With just a few days to go before he makes his first West End appearance in over half a decade, Damian Lewis has revealed that he’s suffering from nerves.
Lewis, the noted star of ‘Homeland’ and ‘Wolf Hall’, will tread the boards for the first time since 2009 when he stars in David Mamet’s play ‘American Buffalo’. He’ll star alongside movie veteran John Goodman and youngster Tom Sturridge, who play three men plotting a heist.
Damian Lewis with wife Helen McCrory
Continue reading: Damian Lewis Admits To Nerves Ahead Of New Play's Opening
The ‘Roseanne’ actor is headed across the pond to take on David Mamet’s 'American Buffalo'.
US actor John Goodman has just been announced as the latest addition to the cast of American Buffalo, beginning this April at London’s Wyndham’s theatre. It will mark the first time the actor has appeared on the London stage, with his previous theatre credits including Waiting for Godot and musical Big River: The Adventures of Huckleberry Finn, in the US.
John Goodman is headed to London's West End
Goodman will join already announced cast member, ‘Homeland’s’ Damian Lewis and up and coming British actor Tom Sturridge. Directing will be Daniel Evans, with the production featuring sets and costumes by Paul Wills and lighting by Mark Henderson.
Bathsheba Everdene (Carey Mulligan) is a beautiful young, yet poor woman. After saving the life of a young farmer, he falls utterly in love with her, yet she moves away after realising that she did not love him. When a fire destroys his farm, he goes in search of a new job - finding one as a farm hand, working for Everdene. But as she begins to earn the interest of a further two suitors, Everdene is caught up in a whirlwind of intrigue and controversy. Will Everdene discover true love? Or will she bring destruction to all those who fall under her spell?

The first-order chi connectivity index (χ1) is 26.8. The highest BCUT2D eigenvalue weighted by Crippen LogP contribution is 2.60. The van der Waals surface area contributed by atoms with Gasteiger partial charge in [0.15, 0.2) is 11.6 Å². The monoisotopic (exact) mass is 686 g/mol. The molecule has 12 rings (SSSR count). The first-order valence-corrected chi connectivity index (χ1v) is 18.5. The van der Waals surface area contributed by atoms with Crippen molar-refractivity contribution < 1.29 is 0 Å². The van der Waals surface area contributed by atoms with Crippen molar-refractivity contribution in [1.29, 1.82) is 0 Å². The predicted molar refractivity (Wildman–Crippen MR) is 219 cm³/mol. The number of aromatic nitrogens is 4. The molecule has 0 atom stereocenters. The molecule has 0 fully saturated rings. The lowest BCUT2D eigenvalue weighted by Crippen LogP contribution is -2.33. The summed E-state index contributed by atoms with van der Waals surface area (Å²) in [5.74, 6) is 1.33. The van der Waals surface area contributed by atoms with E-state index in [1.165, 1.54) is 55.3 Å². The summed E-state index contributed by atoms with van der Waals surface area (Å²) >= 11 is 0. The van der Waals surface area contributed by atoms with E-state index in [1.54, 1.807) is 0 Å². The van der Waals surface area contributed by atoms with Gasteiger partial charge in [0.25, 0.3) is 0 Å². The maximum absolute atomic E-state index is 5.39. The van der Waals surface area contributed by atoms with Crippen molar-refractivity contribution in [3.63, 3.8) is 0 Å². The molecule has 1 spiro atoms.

Sienna Miller and Tom Sturridge - Shots of a host of stars as they took to the red carpet for the 60th London Evening Standard Theatre Awards 2014 which were held at the London Palladium in London, United Kingdom - Sunday 30th November 2014
'Effie Gray', despite being a film about a secret love story, takes a very repressed approach to sexuality.